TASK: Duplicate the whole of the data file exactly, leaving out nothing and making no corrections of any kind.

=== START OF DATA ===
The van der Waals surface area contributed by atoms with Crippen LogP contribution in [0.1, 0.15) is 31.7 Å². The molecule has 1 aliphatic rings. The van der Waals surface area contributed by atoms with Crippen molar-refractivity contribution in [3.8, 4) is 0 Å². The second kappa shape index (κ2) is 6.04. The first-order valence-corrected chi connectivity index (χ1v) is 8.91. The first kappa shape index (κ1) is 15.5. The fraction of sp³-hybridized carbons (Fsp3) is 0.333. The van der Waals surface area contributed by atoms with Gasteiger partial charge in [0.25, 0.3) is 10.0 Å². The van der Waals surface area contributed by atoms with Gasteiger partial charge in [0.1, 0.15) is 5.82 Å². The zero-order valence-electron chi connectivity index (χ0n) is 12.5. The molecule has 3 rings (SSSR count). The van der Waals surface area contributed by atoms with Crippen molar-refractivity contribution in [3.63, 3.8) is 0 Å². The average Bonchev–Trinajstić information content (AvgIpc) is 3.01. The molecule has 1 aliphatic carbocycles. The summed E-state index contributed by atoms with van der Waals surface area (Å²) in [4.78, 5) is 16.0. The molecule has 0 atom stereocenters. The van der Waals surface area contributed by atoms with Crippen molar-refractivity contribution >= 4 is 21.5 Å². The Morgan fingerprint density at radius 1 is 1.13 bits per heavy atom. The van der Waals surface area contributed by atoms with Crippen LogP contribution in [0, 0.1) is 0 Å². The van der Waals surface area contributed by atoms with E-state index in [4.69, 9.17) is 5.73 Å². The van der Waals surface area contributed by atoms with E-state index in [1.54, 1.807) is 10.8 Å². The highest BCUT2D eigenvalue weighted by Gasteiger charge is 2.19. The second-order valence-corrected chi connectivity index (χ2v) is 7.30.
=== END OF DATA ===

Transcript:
The van der Waals surface area contributed by atoms with Crippen LogP contribution in [0.1, 0.15) is 31.7 Å². The molecule has 1 aliphatic rings. The van der Waals surface area contributed by atoms with Crippen molar-refractivity contribution in [3.8, 4) is 0 Å². The second kappa shape index (κ2) is 6.04. The first-order valence-corrected chi connectivity index (χ1v) is 8.91. The first kappa shape index (κ1) is 15.5. The fraction of sp³-hybridized carbons (Fsp3) is 0.333. The van der Waals surface area contributed by atoms with Gasteiger partial charge in [0.25, 0.3) is 10.0 Å². The van der Waals surface area contributed by atoms with Gasteiger partial charge in [0.1, 0.15) is 5.82 Å². The zero-order valence-electron chi connectivity index (χ0n) is 12.5. The molecule has 3 rings (SSSR count). The van der Waals surface area contributed by atoms with Crippen molar-refractivity contribution in [3.63, 3.8) is 0 Å². The average Bonchev–Trinajstić information content (AvgIpc) is 3.01. The molecule has 1 aliphatic carbocycles. The summed E-state index contributed by atoms with van der Waals surface area (Å²) in [4.78, 5) is 16.0. The molecule has 0 atom stereocenters. The van der Waals surface area contributed by atoms with Crippen molar-refractivity contribution >= 4 is 21.5 Å². The Morgan fingerprint density at radius 1 is 1.13 bits per heavy atom. The van der Waals surface area contributed by atoms with Crippen LogP contribution in [0, 0.1) is 0 Å². The van der Waals surface area contributed by atoms with E-state index in [4.69, 9.17) is 5.73 Å². The van der Waals surface area contributed by atoms with E-state index in [1.54, 1.807) is 10.8 Å². The highest BCUT2D eigenvalue weighted by Gasteiger charge is 2.19. The second-order valence-corrected chi connectivity index (χ2v) is 7.30.